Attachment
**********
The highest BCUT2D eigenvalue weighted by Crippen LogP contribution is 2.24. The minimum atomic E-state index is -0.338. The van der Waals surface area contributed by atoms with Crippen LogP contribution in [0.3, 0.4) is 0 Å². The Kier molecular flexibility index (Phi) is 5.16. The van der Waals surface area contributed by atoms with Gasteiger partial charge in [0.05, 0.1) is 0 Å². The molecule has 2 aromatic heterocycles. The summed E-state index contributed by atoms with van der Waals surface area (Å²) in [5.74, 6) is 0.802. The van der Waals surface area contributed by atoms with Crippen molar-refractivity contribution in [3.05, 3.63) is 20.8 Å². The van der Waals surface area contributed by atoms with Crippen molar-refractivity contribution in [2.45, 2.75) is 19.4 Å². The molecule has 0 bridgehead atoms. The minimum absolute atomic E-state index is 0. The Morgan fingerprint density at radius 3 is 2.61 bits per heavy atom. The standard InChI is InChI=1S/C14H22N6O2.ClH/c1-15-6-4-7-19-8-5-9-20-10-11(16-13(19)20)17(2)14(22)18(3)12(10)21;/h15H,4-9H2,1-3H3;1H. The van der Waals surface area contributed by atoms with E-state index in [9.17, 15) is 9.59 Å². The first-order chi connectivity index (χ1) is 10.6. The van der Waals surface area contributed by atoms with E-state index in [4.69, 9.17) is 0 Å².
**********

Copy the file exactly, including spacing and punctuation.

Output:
The highest BCUT2D eigenvalue weighted by Crippen LogP contribution is 2.24. The minimum atomic E-state index is -0.338. The van der Waals surface area contributed by atoms with Crippen LogP contribution in [0.3, 0.4) is 0 Å². The Kier molecular flexibility index (Phi) is 5.16. The van der Waals surface area contributed by atoms with Gasteiger partial charge in [0.05, 0.1) is 0 Å². The molecule has 2 aromatic heterocycles. The summed E-state index contributed by atoms with van der Waals surface area (Å²) in [5.74, 6) is 0.802. The van der Waals surface area contributed by atoms with Crippen molar-refractivity contribution in [3.05, 3.63) is 20.8 Å². The van der Waals surface area contributed by atoms with Crippen molar-refractivity contribution in [2.45, 2.75) is 19.4 Å². The molecule has 0 bridgehead atoms. The minimum absolute atomic E-state index is 0. The Morgan fingerprint density at radius 3 is 2.61 bits per heavy atom. The standard InChI is InChI=1S/C14H22N6O2.ClH/c1-15-6-4-7-19-8-5-9-20-10-11(16-13(19)20)17(2)14(22)18(3)12(10)21;/h15H,4-9H2,1-3H3;1H. The van der Waals surface area contributed by atoms with E-state index in [9.17, 15) is 9.59 Å². The first-order chi connectivity index (χ1) is 10.6. The van der Waals surface area contributed by atoms with E-state index in [4.69, 9.17) is 0 Å².